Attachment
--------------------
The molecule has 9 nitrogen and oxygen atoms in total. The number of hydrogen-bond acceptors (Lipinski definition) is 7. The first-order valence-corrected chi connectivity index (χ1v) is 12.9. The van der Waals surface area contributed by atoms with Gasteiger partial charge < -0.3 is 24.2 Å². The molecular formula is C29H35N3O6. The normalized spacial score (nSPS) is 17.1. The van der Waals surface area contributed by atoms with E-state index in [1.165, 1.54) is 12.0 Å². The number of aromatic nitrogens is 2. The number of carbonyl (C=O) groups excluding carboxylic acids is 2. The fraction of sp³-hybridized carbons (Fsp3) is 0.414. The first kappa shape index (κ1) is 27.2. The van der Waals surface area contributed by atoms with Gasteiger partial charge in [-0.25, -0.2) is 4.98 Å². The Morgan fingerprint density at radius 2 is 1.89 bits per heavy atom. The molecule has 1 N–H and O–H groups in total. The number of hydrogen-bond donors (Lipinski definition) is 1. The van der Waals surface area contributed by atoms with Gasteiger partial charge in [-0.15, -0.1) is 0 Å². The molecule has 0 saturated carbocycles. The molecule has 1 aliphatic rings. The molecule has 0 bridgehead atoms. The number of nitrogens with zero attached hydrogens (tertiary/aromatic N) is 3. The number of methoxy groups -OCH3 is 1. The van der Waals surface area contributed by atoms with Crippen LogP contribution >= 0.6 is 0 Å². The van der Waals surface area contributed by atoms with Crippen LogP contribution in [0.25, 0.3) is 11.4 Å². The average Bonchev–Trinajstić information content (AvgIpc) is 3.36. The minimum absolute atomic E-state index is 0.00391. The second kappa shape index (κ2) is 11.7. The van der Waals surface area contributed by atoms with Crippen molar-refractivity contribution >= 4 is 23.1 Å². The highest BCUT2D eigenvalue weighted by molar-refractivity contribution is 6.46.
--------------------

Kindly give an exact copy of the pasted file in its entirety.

The molecule has 9 nitrogen and oxygen atoms in total. The number of hydrogen-bond acceptors (Lipinski definition) is 7. The first-order valence-corrected chi connectivity index (χ1v) is 12.9. The van der Waals surface area contributed by atoms with Gasteiger partial charge < -0.3 is 24.2 Å². The molecular formula is C29H35N3O6. The normalized spacial score (nSPS) is 17.1. The van der Waals surface area contributed by atoms with E-state index in [1.165, 1.54) is 12.0 Å². The number of aromatic nitrogens is 2. The number of carbonyl (C=O) groups excluding carboxylic acids is 2. The fraction of sp³-hybridized carbons (Fsp3) is 0.414. The first kappa shape index (κ1) is 27.2. The van der Waals surface area contributed by atoms with Gasteiger partial charge in [-0.25, -0.2) is 4.98 Å². The Morgan fingerprint density at radius 2 is 1.89 bits per heavy atom. The molecule has 1 N–H and O–H groups in total. The number of hydrogen-bond donors (Lipinski definition) is 1. The van der Waals surface area contributed by atoms with Gasteiger partial charge in [-0.15, -0.1) is 0 Å². The molecule has 0 saturated carbocycles. The molecule has 1 aliphatic rings. The molecule has 0 bridgehead atoms. The number of nitrogens with zero attached hydrogens (tertiary/aromatic N) is 3. The number of methoxy groups -OCH3 is 1. The van der Waals surface area contributed by atoms with Crippen LogP contribution >= 0.6 is 0 Å². The van der Waals surface area contributed by atoms with Crippen LogP contribution in [0.25, 0.3) is 11.4 Å². The average Bonchev–Trinajstić information content (AvgIpc) is 3.36. The minimum absolute atomic E-state index is 0.00391. The second kappa shape index (κ2) is 11.7. The van der Waals surface area contributed by atoms with Crippen molar-refractivity contribution >= 4 is 23.1 Å². The highest BCUT2D eigenvalue weighted by molar-refractivity contribution is 6.46.